Creating a Container: Part Two

Ann’s July mandala

July’s blogs and my social media posts are all centered around the theme of freedom. Personal freedom. Freedom to think and say what you want. Freedom to explore. Freedom to succeed. Freedom to begin again.

But there’s always a downside when we have lots of things to choose from. For example, I don’t like shopping at Wegman’s because it’s a huge store filled with many varieties of the same item. When I’m faced with long aisles and many iterations of a product—like yogurt—I start feeling a little anxious and want to leave the store. My body is telling me that there’s too much to process.

After I returned from the 100Thousand Poets for Change Conference in Salerno, I started feeling overwhelmed by the many obligations and opportunities that waited for me—answering email, booking readings, blogging, writing new poems. I had trouble getting started every morning and more trouble staying focused. So much to do and so little motivation. I was as scattered as the flowers popping up in my garden.

My daughter came to visit last week and I told her I felt unfocused and frustrated. She’s taking an art therapy course and shared what she’s been learning about mandalas. She explained that coloring or drawing mandalas can help you to feel calmer and more centered. “Like having a container,” I thought. And I love to color, especially with colored pencils. She even gave me a mandala coloring book to help me get started.

Ann’s mandala completed in June

In a previous blog post, I talked about using container poems, or form poems as a way to help the reader and the writer access difficult material. The form of the poem forces the writer to limit word choices and line lengths. Using a formal structure also seems to help contain the difficult feelings or experiences one is writing about. And for the reader, knowing that every third line will rhyme or seeing a phrase repeated throughout a poem reassures the reader that the poet is capable of serving as a trusted guide through difficult territory.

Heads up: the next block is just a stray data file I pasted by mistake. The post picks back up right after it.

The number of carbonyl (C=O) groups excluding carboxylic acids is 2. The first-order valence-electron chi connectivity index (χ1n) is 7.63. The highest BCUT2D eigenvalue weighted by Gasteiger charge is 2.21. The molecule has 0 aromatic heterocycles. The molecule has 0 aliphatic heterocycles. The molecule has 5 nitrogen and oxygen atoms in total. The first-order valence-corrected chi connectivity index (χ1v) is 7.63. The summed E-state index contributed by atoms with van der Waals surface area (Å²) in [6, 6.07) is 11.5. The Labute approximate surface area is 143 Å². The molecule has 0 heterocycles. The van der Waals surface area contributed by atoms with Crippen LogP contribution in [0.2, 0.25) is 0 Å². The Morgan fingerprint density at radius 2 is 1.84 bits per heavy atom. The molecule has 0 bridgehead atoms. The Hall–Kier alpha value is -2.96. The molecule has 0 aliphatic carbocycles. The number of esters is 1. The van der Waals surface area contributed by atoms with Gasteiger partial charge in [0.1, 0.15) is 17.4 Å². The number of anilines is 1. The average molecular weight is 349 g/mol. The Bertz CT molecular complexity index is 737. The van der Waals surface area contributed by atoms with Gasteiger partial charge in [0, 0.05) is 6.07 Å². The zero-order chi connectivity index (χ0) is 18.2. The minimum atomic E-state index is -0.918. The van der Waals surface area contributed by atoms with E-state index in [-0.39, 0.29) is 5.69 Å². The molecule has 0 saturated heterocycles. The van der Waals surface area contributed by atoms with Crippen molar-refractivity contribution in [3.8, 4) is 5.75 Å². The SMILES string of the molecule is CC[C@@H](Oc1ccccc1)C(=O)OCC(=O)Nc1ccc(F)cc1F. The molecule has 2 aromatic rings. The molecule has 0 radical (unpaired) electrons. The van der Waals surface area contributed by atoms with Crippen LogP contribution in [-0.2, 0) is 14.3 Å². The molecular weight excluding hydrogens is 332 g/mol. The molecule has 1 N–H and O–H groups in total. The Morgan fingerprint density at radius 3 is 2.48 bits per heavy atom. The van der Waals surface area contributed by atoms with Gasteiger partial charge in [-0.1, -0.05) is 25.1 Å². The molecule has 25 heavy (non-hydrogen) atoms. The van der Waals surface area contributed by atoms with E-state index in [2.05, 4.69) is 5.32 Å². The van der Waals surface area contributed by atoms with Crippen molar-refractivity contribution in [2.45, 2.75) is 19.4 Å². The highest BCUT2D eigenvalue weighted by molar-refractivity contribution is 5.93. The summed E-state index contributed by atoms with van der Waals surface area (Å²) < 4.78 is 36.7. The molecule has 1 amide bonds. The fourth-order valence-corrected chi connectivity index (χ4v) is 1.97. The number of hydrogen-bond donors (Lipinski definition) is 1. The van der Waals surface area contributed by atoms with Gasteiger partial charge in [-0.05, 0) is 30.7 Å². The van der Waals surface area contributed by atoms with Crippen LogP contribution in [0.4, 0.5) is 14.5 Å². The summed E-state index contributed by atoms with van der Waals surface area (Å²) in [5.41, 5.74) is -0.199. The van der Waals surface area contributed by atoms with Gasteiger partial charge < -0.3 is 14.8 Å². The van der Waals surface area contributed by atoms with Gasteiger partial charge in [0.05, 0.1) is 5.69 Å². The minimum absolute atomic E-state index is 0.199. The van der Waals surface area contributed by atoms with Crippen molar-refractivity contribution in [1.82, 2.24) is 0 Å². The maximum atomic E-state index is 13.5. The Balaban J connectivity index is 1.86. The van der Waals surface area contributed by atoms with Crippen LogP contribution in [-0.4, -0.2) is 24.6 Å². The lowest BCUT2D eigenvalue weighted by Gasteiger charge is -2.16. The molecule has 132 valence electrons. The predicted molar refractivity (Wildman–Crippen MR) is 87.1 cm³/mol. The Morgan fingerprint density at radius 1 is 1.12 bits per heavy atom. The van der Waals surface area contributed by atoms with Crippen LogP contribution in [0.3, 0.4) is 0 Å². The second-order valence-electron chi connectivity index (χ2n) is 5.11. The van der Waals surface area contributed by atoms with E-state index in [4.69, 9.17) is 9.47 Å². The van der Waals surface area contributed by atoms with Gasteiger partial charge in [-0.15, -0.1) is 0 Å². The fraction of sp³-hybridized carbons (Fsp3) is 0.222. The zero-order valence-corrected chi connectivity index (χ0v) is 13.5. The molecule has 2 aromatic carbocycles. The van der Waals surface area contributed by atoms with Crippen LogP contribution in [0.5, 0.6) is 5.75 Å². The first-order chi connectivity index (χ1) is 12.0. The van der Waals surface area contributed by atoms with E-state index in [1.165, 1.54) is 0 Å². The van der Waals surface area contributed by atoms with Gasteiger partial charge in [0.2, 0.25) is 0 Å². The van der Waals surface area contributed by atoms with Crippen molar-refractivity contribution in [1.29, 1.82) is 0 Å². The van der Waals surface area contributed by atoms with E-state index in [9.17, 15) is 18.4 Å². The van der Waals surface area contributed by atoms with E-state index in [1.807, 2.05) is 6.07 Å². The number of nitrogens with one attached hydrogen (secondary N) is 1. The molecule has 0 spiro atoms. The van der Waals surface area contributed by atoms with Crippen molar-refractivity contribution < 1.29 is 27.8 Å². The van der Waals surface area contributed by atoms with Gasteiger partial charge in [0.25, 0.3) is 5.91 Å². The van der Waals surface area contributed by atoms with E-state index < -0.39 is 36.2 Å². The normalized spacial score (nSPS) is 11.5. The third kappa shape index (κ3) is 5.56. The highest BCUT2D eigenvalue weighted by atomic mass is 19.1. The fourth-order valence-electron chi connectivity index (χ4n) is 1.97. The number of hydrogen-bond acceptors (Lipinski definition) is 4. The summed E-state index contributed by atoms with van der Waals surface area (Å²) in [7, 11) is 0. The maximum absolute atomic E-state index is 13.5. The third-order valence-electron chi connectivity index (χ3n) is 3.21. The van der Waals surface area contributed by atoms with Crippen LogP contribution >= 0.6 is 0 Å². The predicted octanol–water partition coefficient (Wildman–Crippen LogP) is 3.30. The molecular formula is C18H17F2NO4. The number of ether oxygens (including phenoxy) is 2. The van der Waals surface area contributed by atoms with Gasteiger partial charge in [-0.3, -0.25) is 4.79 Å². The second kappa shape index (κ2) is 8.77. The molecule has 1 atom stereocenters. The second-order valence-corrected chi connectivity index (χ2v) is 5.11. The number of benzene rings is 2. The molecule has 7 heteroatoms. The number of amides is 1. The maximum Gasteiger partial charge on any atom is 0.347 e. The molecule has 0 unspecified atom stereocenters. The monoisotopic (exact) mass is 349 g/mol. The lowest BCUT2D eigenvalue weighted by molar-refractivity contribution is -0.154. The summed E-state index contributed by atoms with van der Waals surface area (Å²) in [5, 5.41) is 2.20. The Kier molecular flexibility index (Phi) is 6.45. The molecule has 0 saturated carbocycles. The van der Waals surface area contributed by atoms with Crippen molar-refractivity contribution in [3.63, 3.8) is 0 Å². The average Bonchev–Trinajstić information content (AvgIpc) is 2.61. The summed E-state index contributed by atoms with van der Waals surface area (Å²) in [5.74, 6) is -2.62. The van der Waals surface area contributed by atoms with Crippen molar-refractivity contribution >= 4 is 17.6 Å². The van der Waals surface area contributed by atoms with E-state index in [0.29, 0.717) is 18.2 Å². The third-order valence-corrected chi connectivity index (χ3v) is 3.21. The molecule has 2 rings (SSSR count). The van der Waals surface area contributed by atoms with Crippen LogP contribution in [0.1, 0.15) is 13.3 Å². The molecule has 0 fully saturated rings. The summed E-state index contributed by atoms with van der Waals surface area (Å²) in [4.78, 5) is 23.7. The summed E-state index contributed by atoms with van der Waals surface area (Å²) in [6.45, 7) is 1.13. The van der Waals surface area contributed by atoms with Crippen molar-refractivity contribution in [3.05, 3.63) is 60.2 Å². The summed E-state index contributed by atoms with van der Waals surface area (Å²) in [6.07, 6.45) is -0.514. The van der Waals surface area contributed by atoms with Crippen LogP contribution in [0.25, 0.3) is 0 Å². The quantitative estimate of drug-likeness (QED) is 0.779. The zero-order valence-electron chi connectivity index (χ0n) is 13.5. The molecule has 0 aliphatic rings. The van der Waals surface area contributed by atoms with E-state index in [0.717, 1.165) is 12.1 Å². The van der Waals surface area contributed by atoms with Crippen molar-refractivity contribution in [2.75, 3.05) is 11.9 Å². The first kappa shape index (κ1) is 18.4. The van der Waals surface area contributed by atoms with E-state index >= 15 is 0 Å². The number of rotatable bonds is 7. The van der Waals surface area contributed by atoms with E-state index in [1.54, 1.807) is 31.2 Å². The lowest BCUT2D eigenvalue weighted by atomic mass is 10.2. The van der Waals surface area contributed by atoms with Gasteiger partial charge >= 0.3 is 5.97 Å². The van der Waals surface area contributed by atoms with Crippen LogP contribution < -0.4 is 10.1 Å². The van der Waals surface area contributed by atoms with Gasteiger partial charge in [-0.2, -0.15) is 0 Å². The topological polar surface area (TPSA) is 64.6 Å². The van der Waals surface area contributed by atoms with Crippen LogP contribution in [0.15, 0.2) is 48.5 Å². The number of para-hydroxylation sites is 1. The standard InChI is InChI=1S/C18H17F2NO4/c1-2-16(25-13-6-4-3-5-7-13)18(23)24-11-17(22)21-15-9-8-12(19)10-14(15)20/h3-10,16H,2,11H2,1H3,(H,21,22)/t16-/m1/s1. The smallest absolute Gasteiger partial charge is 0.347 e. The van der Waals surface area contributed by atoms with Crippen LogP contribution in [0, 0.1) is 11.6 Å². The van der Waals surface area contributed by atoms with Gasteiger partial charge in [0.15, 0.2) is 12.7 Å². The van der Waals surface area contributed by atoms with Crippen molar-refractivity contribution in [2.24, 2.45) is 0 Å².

So how does a mandala help me to feel centered? I’ve incorporated the coloring as a part of my daily prayer and meditation routine. As I work on completing a segment of the mandala every morning, I get lost in the back and forth movement of my hands as I shade in the designs. I linger over my color choices. I choose one section of the circle to work on and focus on completing it.

Maybe the activity of coloring taps into that old part of me that used to love to lie on the floor with a coloring book for hours at a time. Now when I color a mandala, I feel calmer. By completing a couple of sections a day, I see my mandala take on a new form. I think that feeling of calm is transferring over to my writing and enabling me to write or revise a poem every day. One poem at a time, I am moving towards my goal of finishing another book.

Here’s a place where you can download mandalas for free. I encourage my readers to color one, take a picture, and post it here so we can all enjoy their beauty.